Graded scale would help to clear up any confusion

Don't worry children, it won't hurt a bit...

CLIVE SMITH: Third World War fears from the internet generation

Have your say

In Fareham, Lib Dem opposition group leader Cllr Jim Forrest wants to see the pot of money presently spent on allowances being used to pay more councillors a smaller amount.

The obvious implication is that he thinks existing councillors get too much.

But we don’t agree with those who think councillors are overpaid in terms of the allowances they receive.

Their role is an important one in any community and they are called upon to make some big decisions that can have widespread implications for many, many people.

In days gone by councillors needed to be wealthy to take on the job.

Now at least we recognise the work they do by way of payment – and, in doing so, ensure that councillors are drawn from a wider spectrum of the society they are required to represent in the chamber and are of a high enough calibre to do the job.

But publication by pressure group the TaxPayers’ Alliance of all the basic allowances paid by local authorities nationwide has highlighted that the system is by no means perfect.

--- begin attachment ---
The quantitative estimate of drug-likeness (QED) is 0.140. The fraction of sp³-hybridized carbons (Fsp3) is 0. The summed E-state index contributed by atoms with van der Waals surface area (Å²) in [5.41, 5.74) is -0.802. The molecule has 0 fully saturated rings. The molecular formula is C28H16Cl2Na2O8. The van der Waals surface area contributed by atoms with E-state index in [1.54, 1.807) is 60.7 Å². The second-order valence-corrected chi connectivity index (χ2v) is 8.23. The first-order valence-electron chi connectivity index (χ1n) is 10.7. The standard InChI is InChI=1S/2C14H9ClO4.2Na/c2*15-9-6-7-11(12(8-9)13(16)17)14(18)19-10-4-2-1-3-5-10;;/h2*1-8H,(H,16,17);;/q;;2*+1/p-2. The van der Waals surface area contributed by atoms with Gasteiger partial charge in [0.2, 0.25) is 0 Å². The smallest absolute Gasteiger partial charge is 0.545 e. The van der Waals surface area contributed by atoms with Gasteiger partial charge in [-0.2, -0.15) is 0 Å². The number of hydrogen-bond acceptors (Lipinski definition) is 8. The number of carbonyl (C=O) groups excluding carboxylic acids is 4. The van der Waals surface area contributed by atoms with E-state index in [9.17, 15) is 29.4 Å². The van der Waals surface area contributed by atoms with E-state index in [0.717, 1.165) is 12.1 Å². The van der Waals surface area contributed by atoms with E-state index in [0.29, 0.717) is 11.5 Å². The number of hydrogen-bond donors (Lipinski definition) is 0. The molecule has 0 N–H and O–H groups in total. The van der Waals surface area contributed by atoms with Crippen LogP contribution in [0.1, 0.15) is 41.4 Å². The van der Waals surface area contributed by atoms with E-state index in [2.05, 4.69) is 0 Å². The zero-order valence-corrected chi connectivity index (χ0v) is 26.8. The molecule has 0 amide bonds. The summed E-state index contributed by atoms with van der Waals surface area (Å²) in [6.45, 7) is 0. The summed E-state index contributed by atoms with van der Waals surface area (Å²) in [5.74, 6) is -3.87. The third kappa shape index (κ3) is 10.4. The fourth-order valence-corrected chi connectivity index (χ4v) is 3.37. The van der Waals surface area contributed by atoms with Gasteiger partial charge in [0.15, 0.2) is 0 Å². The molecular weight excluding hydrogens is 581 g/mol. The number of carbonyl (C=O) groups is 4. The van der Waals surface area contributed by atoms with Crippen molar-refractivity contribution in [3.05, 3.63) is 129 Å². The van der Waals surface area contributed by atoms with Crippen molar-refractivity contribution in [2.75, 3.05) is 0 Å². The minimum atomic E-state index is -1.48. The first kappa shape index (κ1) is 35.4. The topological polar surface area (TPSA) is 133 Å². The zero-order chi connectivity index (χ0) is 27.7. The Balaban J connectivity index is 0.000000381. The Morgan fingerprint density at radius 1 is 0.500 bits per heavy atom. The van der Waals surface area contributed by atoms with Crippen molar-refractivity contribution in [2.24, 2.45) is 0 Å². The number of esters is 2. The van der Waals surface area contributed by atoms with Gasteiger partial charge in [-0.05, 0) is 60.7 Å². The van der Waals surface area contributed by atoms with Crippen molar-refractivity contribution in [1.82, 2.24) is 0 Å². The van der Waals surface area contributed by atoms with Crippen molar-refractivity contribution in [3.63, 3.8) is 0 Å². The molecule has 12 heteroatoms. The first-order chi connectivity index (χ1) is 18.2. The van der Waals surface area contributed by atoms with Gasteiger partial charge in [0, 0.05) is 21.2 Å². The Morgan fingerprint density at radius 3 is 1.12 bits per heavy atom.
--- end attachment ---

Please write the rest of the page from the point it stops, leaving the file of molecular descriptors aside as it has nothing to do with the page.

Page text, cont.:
Why, for instance, is it that Fareham councillors are receiving an average of £6,465.50 per year – compared to £5,652 and £5,350 for Gosport and Havant councils respectively and £10,200 in Portsmouth?

Why does Portsmouth City Council leader Gerald Vernon-Jackson get £28,560 per year when Fareham leader Sean Woodward gets £25,861.50, Gosport leader Mark Hook receives £18,782 and Havant leader Tony Briggs picks up £20,150?

We realise that figures are bound to vary from authority to authority because some are much bigger than others and the burden of responsibility is deemed to be greater.

But surely it is not beyond the wit of the government to come up with a graded scale of councillors’ allowances?

That way everybody would know exactly what the going rate was for a councillor in a certain-sized authority and there would not be any confusing anomalies.